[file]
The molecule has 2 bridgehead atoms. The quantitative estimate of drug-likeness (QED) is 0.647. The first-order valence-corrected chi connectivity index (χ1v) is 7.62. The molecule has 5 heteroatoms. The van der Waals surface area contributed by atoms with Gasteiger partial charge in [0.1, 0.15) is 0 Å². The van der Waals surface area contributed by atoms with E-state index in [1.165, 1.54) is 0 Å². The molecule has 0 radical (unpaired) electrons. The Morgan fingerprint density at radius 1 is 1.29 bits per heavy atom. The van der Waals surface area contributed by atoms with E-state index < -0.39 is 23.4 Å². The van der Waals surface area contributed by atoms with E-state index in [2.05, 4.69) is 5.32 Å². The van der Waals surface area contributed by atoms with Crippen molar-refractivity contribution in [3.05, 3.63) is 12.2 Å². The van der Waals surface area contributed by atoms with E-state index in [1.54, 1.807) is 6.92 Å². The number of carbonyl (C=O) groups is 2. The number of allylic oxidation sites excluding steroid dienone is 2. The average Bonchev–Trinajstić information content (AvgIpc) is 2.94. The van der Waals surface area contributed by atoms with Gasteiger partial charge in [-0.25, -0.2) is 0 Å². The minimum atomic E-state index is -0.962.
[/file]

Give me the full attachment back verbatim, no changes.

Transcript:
The molecule has 2 bridgehead atoms. The quantitative estimate of drug-likeness (QED) is 0.647. The first-order valence-corrected chi connectivity index (χ1v) is 7.62. The molecule has 5 heteroatoms. The van der Waals surface area contributed by atoms with Gasteiger partial charge in [0.1, 0.15) is 0 Å². The van der Waals surface area contributed by atoms with E-state index in [1.165, 1.54) is 0 Å². The molecule has 0 radical (unpaired) electrons. The Morgan fingerprint density at radius 1 is 1.29 bits per heavy atom. The van der Waals surface area contributed by atoms with E-state index < -0.39 is 23.4 Å². The van der Waals surface area contributed by atoms with E-state index in [2.05, 4.69) is 5.32 Å². The van der Waals surface area contributed by atoms with Crippen molar-refractivity contribution in [3.05, 3.63) is 12.2 Å². The van der Waals surface area contributed by atoms with E-state index in [1.54, 1.807) is 6.92 Å². The number of carbonyl (C=O) groups is 2. The number of allylic oxidation sites excluding steroid dienone is 2. The average Bonchev–Trinajstić information content (AvgIpc) is 2.94. The van der Waals surface area contributed by atoms with Gasteiger partial charge in [-0.25, -0.2) is 0 Å². The minimum atomic E-state index is -0.962.